Have you ever tried to read text on a screen and found it difficult to read due to the color scheme or struggled to see the screen in a very bright or low-light environment? Or maybe you are someone with a more permanent color vision issue, like the estimated 300 million people with color blindness or the 253 million people with low vision?
As a designer or developer, you need to understand how people perceive color and contrast, whether temporary, situationally, or permanently. This will help you best support their visual needs.
This module will introduce you to some accessible color and contrast fundamentals.
Did you know that objects do not possess color but reflect wavelengths of light? When you see color, your eyes receive and process those wavelengths and convert them to colors.
When it comes to digital accessibility, we talk about these wavelengths in terms of hue, saturation, and lightness (HSL). The HSL model was created as an alternative to the RGB color model and more closely aligns with how a human perceives color.
Hue is a qualitative way to describe a color, such as red, green, or blue, where each hue has a specific spot on the color spectrum with values ranging from 0 to 360, with red at 0, green at 120, and blue at 240.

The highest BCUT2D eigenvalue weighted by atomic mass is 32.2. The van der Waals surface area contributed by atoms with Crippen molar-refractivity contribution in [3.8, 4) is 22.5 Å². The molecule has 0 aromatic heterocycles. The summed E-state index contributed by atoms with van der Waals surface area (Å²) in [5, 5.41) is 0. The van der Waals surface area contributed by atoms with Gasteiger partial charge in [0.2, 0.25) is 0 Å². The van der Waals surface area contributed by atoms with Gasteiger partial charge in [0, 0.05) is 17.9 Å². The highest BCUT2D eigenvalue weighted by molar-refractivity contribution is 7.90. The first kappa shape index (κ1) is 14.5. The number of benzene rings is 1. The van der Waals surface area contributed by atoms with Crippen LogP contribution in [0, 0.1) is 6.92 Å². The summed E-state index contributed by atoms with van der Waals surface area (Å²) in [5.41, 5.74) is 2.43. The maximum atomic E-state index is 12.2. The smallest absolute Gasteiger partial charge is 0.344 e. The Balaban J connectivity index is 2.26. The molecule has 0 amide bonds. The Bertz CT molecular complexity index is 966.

Saturation is the intensity of a color, measured in percentages ranging from 0% to 100%. A color with full saturation (100%) would be very vivid, while a color with no saturation (0%) would be grayscale or black and white.
Lightness is a color's light or dark character, measured in percentages ranging from 0% (black) to 100% (white).
Measuring color contrast
To help support people with various visual disabilities, the WAI group created a color contrast formula to ensure enough contrast exists between the text and its background. When these color contrast ratios are followed, people with moderately low vision can read text on the background without needing contrast-enhancing assistive technology.
Let's look at images with a vibrant color palette and compare how that image would appear to those with specific forms of color blindness.
On the left, the image shows rainbow sand with purple, red, orange, yellow, aqua green, light blue, and dark blue colors. On the right is a brighter, multicolored rainbow pattern.
Deuteranopia (commonly known as green blind) occurs in 1% to 5% of males, 0.35% to 0.1% of females.
People with Deuteranopia have a reduced sensitivity to green light. This color blindness filter simulates what this type of color blindness might look like.
Protanopia (commonly known as red blind) occurs in 1.01% to 1.08% of males and 0.02% of 0.03% of females.
People with Protanopia have a reduced sensitivity to red light. This color blindness filter simulates what this type of color blindness might look like.
Achromatopsia or Monochromatism
Achromatopsia or Monochromatism (or complete color blindness) occurs very, very rarely.
People with Achromatopsia or Monochromatism have almost no perception of red, green, or blue light. This color blindness filter simulates what this type of color blindness might look like.
Calculate color contrast
The color contrast formula uses the
relative luminance of
colors to help determine contrast, which can range from 1 to 21. This formula
is often shortened to